Chevron campaign tries to balance need for oil with global warming
San Francisco Chronicle, September 28, 2007
Stumble onto Chevron Corp.'s latest television ad and you might think you're watching outtakes from "An Inconvenient Truth."
The camera swoops low over oceans and freeways, glaciers and gleaming cities. A warm but solemn voice proclaims energy and the environment to be the greatest challenges of our time. The voice, however, soon takes off in a direction Al Gore's global warming documentary never did.
"Our lives demand oil," it says.
Chevron's new advertising campaign, which starts Sunday, represents the oil giant's latest attempt to stake out a spot in the debate over future energy supplies. Although it touches on a topic the oil industry once hated to discuss, the ads never use the terms global warming or climate change.
Instead, the narrator says, "Oil, energy, the environment. It is the story of our time."
San Ramon's Chevron won't say how much it spent on the ads. But the first will take up 21/2 minutes of airtime on "60 Minutes," prime real estate in the advertising world. The ads were shot in 13 countries, filmed by the cinematographer from "Lost in Translation." They will air in eight languages around the globe, appearing in such places as the Middle East and
The campaign's message: Humanity needs alternative energy sources, but it still needs fossil fuel.
"We say we're an oil company, and we say the world will need oil and natural gas, and we're very direct about that," said Russ Yarrow, manager of external affairs for Chevron. "But we're also saying we need to invest in alternatives in a way that makes economic sense."
Chevron isn't the only company using ads to reshape its reputation.
BP has been telling customers for years that its initials stand for "beyond petroleum." Royal Dutch Shell recently shot a nine-minute film about a caring, dedicated oil engineer and stuck it on DVDs distributed with National Geographic magazines. Chevron has a 2-year-old campaign called "Will you join us?" that discusses long-range energy issues and runs in magazines and newspapers, including The Chronicle.
The trend isn't limited to Big Oil. Pacific Gas and Electric Co. has been running print and television ads proclaiming the utility's fondness for renewable energy.
Many environmentalists view such campaigns with suspicion or open disgust. They call the ads greenwash, a thin attempt to make companies look more eco-conscious than they are. The oil companies' main products, after all, release the greenhouse gases that are slowly heating the planet.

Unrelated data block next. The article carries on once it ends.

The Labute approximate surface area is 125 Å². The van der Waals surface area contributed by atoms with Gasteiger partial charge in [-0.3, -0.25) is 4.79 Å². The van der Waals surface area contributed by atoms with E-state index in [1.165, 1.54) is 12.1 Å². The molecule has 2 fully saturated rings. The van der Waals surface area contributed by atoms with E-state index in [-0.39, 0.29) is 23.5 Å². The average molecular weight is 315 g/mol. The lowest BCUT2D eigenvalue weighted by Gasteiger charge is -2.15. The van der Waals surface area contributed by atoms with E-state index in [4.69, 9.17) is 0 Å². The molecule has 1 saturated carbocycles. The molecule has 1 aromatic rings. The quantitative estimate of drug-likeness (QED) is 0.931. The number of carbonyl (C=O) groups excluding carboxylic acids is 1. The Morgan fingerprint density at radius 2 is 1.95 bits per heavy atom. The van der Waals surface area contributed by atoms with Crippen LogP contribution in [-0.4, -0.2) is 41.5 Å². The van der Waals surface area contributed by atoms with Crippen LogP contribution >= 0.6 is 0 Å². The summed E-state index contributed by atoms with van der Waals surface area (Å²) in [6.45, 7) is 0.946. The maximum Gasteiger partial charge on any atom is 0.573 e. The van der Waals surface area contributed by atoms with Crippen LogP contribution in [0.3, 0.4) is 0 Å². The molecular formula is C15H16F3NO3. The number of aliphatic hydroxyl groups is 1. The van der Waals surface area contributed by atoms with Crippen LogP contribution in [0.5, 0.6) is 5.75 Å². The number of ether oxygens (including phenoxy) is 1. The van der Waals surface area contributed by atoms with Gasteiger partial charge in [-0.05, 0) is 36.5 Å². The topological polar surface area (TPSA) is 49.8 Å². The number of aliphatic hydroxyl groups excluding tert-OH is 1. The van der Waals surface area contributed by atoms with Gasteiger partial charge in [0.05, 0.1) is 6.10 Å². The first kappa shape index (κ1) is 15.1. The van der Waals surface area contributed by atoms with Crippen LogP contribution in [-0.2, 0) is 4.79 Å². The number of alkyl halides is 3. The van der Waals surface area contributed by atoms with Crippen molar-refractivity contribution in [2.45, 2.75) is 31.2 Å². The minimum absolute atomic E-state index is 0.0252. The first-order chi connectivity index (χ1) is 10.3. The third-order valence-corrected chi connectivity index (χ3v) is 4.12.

In addition, while many oil companies are funding research into biofuels or renewable energy sources such as wind and solar power, the level of spending remains small compared with their other investments, environmentalists say.
Chevron, for example, will spend about $2.5 billion on alternative energy in the next three years. But the company earlier this week said it would spend $15 billion over the next three years buying back stock, a move that rewards investors by making the remaining shares more valuable.
"I don't want to be dismissive of what they're doing," said Sierra Club spokesman Josh Dorner. "But if this is really where their priorities are, they should put their money where their mouth is."
Whether the new Chevron ads sway viewers is another question.
The spots tout Chevron's geothermal energy operations in
Will viewers agree? Perhaps not, said Craig Carroll, an assistant professor at the
"I think the best they can hope for is just to tell their story," he said, adding that the public already sees a lot of information on energy and climate change. "I don't think they'll convince people to see things exactly the way they do."
But Chevron may have to try anyway, he said. The more attention the public pays to energy and global warming, the more important it becomes for oil companies to be seen taking an active role in the debate.
"It certainly works in their advantage to be part of the conversation," Carroll said. "The ones who are more credible are the ones who get in early and stay in the race."
Chevron executives say they know that an advertising campaign, even one this lavish, won't make everyone love them. The company's market research consistently show that some people approve of oil companies and some despise them.
"And it doesn't matter what we say - they're going to feel that way," said Helen Clark, Chevron manager of corporate brand and reputation. "But there's a large faction in the middle that really is open."